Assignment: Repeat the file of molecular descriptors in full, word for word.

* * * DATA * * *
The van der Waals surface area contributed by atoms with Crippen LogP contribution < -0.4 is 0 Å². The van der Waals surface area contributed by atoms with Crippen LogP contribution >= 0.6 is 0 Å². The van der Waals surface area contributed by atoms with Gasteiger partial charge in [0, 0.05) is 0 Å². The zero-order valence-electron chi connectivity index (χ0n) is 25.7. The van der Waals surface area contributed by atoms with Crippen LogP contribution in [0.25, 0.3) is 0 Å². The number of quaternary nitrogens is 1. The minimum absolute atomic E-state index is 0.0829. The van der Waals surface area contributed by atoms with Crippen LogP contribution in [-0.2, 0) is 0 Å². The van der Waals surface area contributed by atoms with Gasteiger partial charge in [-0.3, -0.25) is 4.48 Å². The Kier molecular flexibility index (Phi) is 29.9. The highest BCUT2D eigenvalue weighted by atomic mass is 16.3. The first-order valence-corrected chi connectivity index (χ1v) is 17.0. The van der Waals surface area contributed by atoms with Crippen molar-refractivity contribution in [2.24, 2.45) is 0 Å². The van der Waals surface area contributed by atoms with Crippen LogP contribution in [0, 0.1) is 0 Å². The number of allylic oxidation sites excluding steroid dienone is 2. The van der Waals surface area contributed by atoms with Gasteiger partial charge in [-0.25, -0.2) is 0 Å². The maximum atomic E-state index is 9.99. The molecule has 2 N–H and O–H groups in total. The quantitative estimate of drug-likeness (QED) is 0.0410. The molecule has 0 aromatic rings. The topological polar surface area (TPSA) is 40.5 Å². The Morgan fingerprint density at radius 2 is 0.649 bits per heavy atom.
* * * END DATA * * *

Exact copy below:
The van der Waals surface area contributed by atoms with Crippen LogP contribution < -0.4 is 0 Å². The van der Waals surface area contributed by atoms with Crippen LogP contribution >= 0.6 is 0 Å². The van der Waals surface area contributed by atoms with Gasteiger partial charge in [0, 0.05) is 0 Å². The zero-order valence-electron chi connectivity index (χ0n) is 25.7. The van der Waals surface area contributed by atoms with Crippen LogP contribution in [0.25, 0.3) is 0 Å². The number of quaternary nitrogens is 1. The minimum absolute atomic E-state index is 0.0829. The van der Waals surface area contributed by atoms with Crippen LogP contribution in [-0.2, 0) is 0 Å². The van der Waals surface area contributed by atoms with Gasteiger partial charge in [-0.3, -0.25) is 4.48 Å². The Kier molecular flexibility index (Phi) is 29.9. The highest BCUT2D eigenvalue weighted by atomic mass is 16.3. The first-order valence-corrected chi connectivity index (χ1v) is 17.0. The van der Waals surface area contributed by atoms with Crippen molar-refractivity contribution in [2.24, 2.45) is 0 Å². The van der Waals surface area contributed by atoms with Crippen LogP contribution in [0, 0.1) is 0 Å². The number of allylic oxidation sites excluding steroid dienone is 2. The van der Waals surface area contributed by atoms with Gasteiger partial charge in [-0.25, -0.2) is 0 Å². The maximum atomic E-state index is 9.99. The molecule has 2 N–H and O–H groups in total. The quantitative estimate of drug-likeness (QED) is 0.0410. The molecule has 0 aromatic rings. The topological polar surface area (TPSA) is 40.5 Å². The Morgan fingerprint density at radius 2 is 0.649 bits per heavy atom.